Despite being somewhat romantically experimental at college, many, if not most, students were followers of the dharma-derived marriage plan. They anticipated having either an arranged marriage, or semi-arranged marriage, with a partner who fit their parents’ class and caste requirements and was properly vetted. When pushed, they repeated the party line–that they wanted to meet someone who had a similar background, similar dietary restrictions, spoke a similar language, and practiced similar rituals and customs. This last desideratum, to share customs and practices, is a coded way of stipulating that potential partners would have to share the same varṇa and likely the same jāti, and therefore reveals an endorsement of arranged marriage. Hindu arranged marriages of the dharma-derived variety are alive and well, even among the “millennials” and “generation Zs” who are not quite so daring as even the unconventional Hindu gods and goddesses!
One would think that “millennial” and “generation Z” Hindus have relegated the practice of arranged marriage to the dustbin of history. But this is not the case.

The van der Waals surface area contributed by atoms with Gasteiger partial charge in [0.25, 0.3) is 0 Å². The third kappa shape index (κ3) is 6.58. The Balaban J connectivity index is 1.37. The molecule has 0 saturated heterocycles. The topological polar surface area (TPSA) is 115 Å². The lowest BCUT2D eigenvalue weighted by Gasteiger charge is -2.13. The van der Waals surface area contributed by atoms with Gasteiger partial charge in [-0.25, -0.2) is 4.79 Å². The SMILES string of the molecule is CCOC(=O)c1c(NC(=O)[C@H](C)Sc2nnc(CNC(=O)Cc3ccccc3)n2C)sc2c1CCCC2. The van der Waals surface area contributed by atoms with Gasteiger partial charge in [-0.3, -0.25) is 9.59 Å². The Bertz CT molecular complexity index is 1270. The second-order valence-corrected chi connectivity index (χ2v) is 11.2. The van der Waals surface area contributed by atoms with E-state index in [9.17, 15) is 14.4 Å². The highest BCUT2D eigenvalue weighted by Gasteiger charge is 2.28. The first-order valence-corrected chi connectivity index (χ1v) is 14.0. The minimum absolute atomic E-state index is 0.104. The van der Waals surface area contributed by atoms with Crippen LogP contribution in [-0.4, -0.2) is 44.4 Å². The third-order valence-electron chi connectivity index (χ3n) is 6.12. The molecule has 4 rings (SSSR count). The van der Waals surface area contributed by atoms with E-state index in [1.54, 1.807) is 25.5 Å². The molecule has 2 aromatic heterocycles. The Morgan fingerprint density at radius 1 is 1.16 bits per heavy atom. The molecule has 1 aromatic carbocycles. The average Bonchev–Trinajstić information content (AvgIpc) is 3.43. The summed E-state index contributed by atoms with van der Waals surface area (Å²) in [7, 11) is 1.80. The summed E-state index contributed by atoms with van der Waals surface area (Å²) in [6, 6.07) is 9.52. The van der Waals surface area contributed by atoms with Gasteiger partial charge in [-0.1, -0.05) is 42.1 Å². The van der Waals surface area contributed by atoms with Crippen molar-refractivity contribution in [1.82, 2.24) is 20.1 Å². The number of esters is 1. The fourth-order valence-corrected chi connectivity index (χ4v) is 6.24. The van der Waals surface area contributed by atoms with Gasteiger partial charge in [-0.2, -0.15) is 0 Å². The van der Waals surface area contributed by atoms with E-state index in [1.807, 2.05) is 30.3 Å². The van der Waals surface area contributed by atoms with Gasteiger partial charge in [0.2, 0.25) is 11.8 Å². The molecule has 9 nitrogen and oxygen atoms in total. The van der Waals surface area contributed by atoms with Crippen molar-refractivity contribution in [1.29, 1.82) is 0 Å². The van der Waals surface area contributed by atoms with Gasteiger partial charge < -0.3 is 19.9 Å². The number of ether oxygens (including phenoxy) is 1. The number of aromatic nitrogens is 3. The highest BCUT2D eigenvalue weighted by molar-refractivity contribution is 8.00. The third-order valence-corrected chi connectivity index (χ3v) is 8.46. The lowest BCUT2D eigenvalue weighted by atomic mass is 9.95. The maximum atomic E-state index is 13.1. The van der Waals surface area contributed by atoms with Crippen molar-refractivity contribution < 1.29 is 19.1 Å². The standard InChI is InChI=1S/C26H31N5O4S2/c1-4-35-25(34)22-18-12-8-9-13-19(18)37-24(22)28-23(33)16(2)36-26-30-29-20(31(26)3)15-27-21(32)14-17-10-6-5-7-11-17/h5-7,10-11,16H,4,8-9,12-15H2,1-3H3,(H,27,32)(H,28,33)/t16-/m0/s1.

But surely this desire for similarity, characterized in the corporate world as similarity bias, is not really that unusual. While it is true that Hindu marriage involves arrangements according to very specific criteria, many marriages in non-Hindu worlds in North America involve endogamy. Non-Hindus often seek partners who have similar backgrounds: ethnic, religious, and sometimes even economic. These criteria may not be as overt as they are in the Hindu context, but it is hard to deny that these criteria exist (a quick look at the search categories on match.com will dispel any notion that arranged dating/marriage is not prevalent outside of Hinduism). Take, for example, Bridgerton, Netflix’s enormously popular serial about arranged dating among European aristocracy. People from the same social class and religious community often arrange dates between members. People from ethnic communities also do the same. And people are often encouraged to date others with similar backgrounds and are discouraged from dating outside of the approved pool. Sometimes these exhortations are simple threats: I briefly dated an African American woman in graduate school who warned me that I was the first person that she was involved with that was “outside of her race” (her language) and that if her brothers found out they would “beat me to a bloody mess.” That relationship, not surprisingly, was short-lived. My first marriage, which ended in divorce, was with a White-Anglo-Saxon Protestant (WASP) woman whose White-liberal-racist parents, on countless occasions, expressed their disappointment that I was not also a WASP. While they may not have sought an arranged marriage for their daughter, like Matthew Drayton in Guess Who’s Coming to Dinner, they certainly did not embrace (and certainly sought to sabotage!) our cross-cultural, cross-religious, cross-racial combination. Their threat was much more subtle and insidious than the threat of violence and much more damaging too.